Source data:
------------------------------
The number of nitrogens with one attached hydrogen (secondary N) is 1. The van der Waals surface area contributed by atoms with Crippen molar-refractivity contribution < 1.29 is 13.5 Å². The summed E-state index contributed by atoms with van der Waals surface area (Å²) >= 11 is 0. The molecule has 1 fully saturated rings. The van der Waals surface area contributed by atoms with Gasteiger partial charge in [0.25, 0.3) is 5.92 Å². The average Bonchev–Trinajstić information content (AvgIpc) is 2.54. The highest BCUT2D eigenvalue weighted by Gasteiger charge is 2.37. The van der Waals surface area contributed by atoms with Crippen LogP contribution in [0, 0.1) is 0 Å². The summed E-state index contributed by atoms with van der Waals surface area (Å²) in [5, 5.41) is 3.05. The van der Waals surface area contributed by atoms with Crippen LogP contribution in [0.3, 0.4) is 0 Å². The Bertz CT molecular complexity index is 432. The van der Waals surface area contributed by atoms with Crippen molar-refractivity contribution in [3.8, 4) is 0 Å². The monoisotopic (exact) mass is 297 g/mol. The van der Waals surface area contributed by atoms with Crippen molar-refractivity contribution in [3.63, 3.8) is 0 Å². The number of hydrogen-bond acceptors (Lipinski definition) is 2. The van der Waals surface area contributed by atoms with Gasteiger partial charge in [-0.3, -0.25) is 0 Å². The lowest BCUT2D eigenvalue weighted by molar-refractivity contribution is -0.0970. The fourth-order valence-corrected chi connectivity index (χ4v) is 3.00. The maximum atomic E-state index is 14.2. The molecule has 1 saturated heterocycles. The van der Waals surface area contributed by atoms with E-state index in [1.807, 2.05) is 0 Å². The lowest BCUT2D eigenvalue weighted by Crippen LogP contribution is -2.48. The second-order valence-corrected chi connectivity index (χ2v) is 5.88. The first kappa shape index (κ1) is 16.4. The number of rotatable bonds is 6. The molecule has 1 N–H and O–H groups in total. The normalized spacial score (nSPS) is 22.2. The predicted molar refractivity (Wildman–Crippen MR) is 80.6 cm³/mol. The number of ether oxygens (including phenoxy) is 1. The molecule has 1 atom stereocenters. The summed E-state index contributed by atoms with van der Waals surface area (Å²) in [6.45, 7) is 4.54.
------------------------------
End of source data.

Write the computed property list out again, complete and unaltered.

The number of nitrogens with one attached hydrogen (secondary N) is 1. The van der Waals surface area contributed by atoms with Crippen molar-refractivity contribution < 1.29 is 13.5 Å². The summed E-state index contributed by atoms with van der Waals surface area (Å²) >= 11 is 0. The molecule has 1 fully saturated rings. The van der Waals surface area contributed by atoms with Gasteiger partial charge in [0.25, 0.3) is 5.92 Å². The average Bonchev–Trinajstić information content (AvgIpc) is 2.54. The highest BCUT2D eigenvalue weighted by Gasteiger charge is 2.37. The van der Waals surface area contributed by atoms with Crippen LogP contribution in [0, 0.1) is 0 Å². The summed E-state index contributed by atoms with van der Waals surface area (Å²) in [5, 5.41) is 3.05. The van der Waals surface area contributed by atoms with Crippen LogP contribution in [0.3, 0.4) is 0 Å². The Bertz CT molecular complexity index is 432. The van der Waals surface area contributed by atoms with Crippen molar-refractivity contribution in [3.8, 4) is 0 Å². The monoisotopic (exact) mass is 297 g/mol. The van der Waals surface area contributed by atoms with Crippen molar-refractivity contribution in [3.63, 3.8) is 0 Å². The number of hydrogen-bond acceptors (Lipinski definition) is 2. The van der Waals surface area contributed by atoms with Gasteiger partial charge in [-0.3, -0.25) is 0 Å². The lowest BCUT2D eigenvalue weighted by molar-refractivity contribution is -0.0970. The fourth-order valence-corrected chi connectivity index (χ4v) is 3.00. The maximum atomic E-state index is 14.2. The molecule has 1 saturated heterocycles. The van der Waals surface area contributed by atoms with E-state index in [1.807, 2.05) is 0 Å². The lowest BCUT2D eigenvalue weighted by Crippen LogP contribution is -2.48. The second-order valence-corrected chi connectivity index (χ2v) is 5.88. The first kappa shape index (κ1) is 16.4. The number of rotatable bonds is 6. The molecule has 1 N–H and O–H groups in total. The normalized spacial score (nSPS) is 22.2. The predicted molar refractivity (Wildman–Crippen MR) is 80.6 cm³/mol. The number of ether oxygens (including phenoxy) is 1. The molecule has 1 atom stereocenters. The summed E-state index contributed by atoms with van der Waals surface area (Å²) in [6.45, 7) is 4.54.